0  1  2  3  4
5  6  7  8  9
10 11 12 13 14
15 16 17 18 19

20 21 22 23 24
25 26 27 28 29
30 31 32 33 34
35 36 37 38 39

40 41 42 43 44
45 46 47 48 49
50 51 52 53 54
55 56 57 58 59
```

The function "+/" sums its argument. It is made up of "+" (add) with "/" (insert), meaning insert "+" between each item of the argument.

So +/ 10 20 30 means: 10 + 20 + 30 .

Similarly */ is "multiply insert", i.e. multiply all elements together.

```   +/ 10 20 30
60

*/ 10 20 30
6000
```

Add up the first 10,000 positive integers:

```   +/i.10001  NB. 10001 - since J starts counting at 0
50005000
```

```   +/i.3 4 5
60  63  66  69  72
75  78  81  84  87
90  93  96  99 102
105 108 111 114 117
```

"power insert" of 10 20 30 is a big number! It exceeds the representation used by the machine, so J returns infinity.

```   ^/ 10 20 30
_
```

Can you figure out the other examples below?

(Try 3 ^ 4 , then take 2 to the power of this number.)

```   ^/ 2 3 4
2.41785e24
```

The 'x' used below means "extended" and instructs J to use extended precision in performing the calculations, instead of converting to floating point.

```   ^/ 2 3 4x
2417851639229258349412352
```

Note the "e" notation used in 2.41785e24, meaning:

2.41785 * 10^24

J has other number notations that use letters:

```   3b102     NB. base (base-3 notation for 11, or 10b11)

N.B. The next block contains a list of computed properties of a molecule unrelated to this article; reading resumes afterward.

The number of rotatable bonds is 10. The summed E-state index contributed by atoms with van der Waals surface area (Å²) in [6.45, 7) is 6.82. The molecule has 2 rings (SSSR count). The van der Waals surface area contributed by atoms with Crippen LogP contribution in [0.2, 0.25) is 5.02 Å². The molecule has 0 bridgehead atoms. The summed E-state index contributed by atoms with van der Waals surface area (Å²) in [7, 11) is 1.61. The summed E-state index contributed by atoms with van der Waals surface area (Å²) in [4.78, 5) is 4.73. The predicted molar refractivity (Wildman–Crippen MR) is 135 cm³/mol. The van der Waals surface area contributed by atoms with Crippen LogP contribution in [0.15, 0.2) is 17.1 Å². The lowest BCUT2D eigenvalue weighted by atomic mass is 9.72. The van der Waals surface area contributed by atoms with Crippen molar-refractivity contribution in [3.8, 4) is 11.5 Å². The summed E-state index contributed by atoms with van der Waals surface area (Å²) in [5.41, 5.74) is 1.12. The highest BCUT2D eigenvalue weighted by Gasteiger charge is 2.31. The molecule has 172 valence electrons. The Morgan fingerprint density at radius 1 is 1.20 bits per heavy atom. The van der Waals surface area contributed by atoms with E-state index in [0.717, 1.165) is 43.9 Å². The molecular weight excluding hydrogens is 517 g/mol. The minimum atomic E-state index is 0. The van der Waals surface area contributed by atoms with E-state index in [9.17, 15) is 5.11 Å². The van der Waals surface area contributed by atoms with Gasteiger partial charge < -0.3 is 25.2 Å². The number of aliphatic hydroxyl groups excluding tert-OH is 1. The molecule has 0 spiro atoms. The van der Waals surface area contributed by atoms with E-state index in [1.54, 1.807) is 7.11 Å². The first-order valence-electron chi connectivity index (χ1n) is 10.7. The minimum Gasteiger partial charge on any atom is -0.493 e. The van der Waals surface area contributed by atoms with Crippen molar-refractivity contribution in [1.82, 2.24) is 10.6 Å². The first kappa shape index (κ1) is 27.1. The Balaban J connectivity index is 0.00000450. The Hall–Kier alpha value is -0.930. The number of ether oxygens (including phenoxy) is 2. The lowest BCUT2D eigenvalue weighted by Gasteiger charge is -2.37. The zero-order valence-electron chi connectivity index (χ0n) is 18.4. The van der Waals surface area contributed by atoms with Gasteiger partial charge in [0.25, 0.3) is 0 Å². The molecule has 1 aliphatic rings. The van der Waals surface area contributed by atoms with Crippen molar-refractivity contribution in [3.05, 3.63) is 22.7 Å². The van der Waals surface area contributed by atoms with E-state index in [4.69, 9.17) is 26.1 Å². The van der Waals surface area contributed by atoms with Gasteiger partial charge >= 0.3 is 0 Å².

11

3r5       NB. ratio (3 % 5)
3r5

3j5       NB. complex number (3 + 0j5)
3j5

3p5       NB. Pi (3 * Pi ^ 5)
918.059

3x5       NB. Exponentional (3 * 2.71828... ^ 5)
445.239
```

Examples:

```   1p1 2p1     NB. Pi, 2 * Pi
3.14159 6.28319

%: -i.6     NB. square roots of minus 0 to minus 5
0 0j1 0j1.41421 0j1.73205 0j2 0j2.23607
```

The function "?" generates random numbers.

For example, to generate 20 random numbers in the range 0-99:

```   ? 20#100
13 75 45 53 21 4 67 67 93 38 51 83 3 5 52 67 0 38 6 41

? 20#100
68 58 93 84 52 9 65 41 70 91 76 26 4 73 32 63 75 99 36 24
```

For example, read in the stats functions:

```   load 'stats'
```

Example:

```   dstat ? 20#100
sample size:         20
minimum:              6
maximum:             98
median:            55.5
mean:             54.25
std devn:       30.1765
skewness:     _0.140884
kurtosis:       1.66846
```

normalrand generates random numbers in a normal distribution with mean 0 and standard deviation 1:

```   normalrand 6
2.4598 0.120974 _0.269407 _3.27581 _1.73646 _0.60928

dstat normalrand 10000
sample size:       10000
minimum:        _4.79869
maximum:         4.05703
median:        0.0095872
mean:         0.00343015
std devn:       0.997596
skewness:     _0.0475715
kurtosis:        3.03493
```

Read in the trig and plot functions:

```   load 'trig plot'
```

Try generating sines. Here the arguments are in radians:

```   sin i.6
0 0.841471 0.909297 0.14112 _0.756802 _0.958924

sin i.3 4
0  0.841471  0.909297  0.14112
_0.756802 _0.958924 _0.279415 0.656987
0.989358  0.412118 _0.544021 _0.99999
```

You can plot numbers directly. The next section plots the sin of i.3 4. The lines are jagged because each point is joined by a straight line and there are very few points.

```   plot sin i.3 4
```

The next two sections plot sin 0.2 * i.30 30 , first as a series of lines, then as a surface. This time there are enough data points to show smoother lines.

```   plot sin 0.2 * i.30 30
```
```   'surface' plot sin 0.2 * i.30 30
```

End of lab